Seven Habits of Highly Ineffective Ad People

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I guess the idea of this piece is to share some of the wisdom I've acquired over my 30 or so years in the business. Unfortunately, one of the few things I've learned is that most acquired wisdom isn't all that wise. It's generally just a bunch of well-worn tracks in the cerebral moss leading back to the same old crap. I mean, you do learn a few things along the way; like, it's probably not a good thing to make inadvertent chicken sounds in a new-business pitch, and it's good to close your mouth while chewing at a client lunch.

One other thing I've discovered is that while everybody knows how hard it is to do good ads, very few people appreciate just how incredibly easy it is to do bad ones. There is a surefire body of acquired wisdom for creating lousy ads. In fact, whenever you see a real stinker - an ad that makes Mentos look like Almodovar - you can be sure its creators followed one of the following sure-to-fall-on-its-ass tenets:

First: Become the client. This defies the natural order of things. If they wanted someone to dramatize their ideas, they'd hire a ghostwriter. They're paying you to have your own ideas. They already have theirs. Trying to come up with a great campaign while second-guessing the client is like trying to climb K2 in flip-flops.

Second: Have lots of good meetings. Unfortunately, the definition of a good meeting is kind of floating. For some, it means a meeting at which they weren't fired or yelled at. There was a period several years ago when I had nothing but good meetings: How was that meeting? Great! I'm going to a good meeting. I just came from a good meeting. I'm about to have a good meeting.The meeting isn't set yet, but when it is, it'll be great. Then I noticed the work wasn't as good as the meetings. A good meeting, however contentious, however painful, ends up with good work and good ideas. Otherwise, it isn't any good.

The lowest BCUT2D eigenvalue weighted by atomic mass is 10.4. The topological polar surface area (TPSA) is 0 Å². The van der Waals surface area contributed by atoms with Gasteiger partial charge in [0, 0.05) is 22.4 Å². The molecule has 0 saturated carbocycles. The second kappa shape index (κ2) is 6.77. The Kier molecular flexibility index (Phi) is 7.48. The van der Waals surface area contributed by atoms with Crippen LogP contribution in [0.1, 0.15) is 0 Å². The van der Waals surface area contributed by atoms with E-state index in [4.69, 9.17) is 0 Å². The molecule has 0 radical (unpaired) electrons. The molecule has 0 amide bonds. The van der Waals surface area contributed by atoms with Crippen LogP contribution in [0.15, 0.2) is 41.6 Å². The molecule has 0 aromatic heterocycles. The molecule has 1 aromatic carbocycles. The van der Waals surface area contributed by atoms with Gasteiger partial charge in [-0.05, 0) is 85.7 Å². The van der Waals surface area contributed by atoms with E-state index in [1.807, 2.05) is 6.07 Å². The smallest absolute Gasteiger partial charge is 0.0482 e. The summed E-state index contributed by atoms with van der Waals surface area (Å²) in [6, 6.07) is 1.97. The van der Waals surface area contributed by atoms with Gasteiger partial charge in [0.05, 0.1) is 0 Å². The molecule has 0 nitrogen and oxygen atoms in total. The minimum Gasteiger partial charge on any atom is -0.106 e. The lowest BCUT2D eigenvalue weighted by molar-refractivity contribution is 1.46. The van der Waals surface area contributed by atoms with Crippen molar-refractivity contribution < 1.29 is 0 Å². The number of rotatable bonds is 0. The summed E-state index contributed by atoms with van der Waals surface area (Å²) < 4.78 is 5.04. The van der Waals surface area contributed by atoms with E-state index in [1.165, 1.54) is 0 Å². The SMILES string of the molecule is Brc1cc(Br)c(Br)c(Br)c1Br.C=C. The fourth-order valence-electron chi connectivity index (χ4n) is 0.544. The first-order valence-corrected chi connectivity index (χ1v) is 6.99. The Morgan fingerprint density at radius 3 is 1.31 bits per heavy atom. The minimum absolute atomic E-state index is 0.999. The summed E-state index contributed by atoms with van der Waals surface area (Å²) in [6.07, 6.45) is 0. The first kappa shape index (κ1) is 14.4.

Third: Agree with everybody.

Fourth: Believe that everything that emanates from you, every script, layout, every beer-soaked doodle, doesn't suck.

Fifth: Be happy with the strategy, even though you really haven't read the whole thing.

Sixth: Be happy with the strategy, even though you really read the whole thing and don't understand a word.

Seventh: Value no one's opinion. Or everyone's.

Anyway, I could go on, but I think you get the idea. Actually, after all these years, I should be able to give some kind of positive advice. Well, here it is: Pay attention. Read the scripts (every word). Look at the pictures (really). Open your eyes. Make good choices. Don't hear footsteps. Don't go ego blind. When your head gets too big to fit through the door - quit.

And, naysayers au contraire, it's good to know there will always be great brands. And that they will always need great ads.

Ted Sann is chairman/CCO of BBDO/New York and vice chairman/CCO of BBDO North America. However, he likes to simply be known as someone who has been making ads in the same location for the past 30 years.

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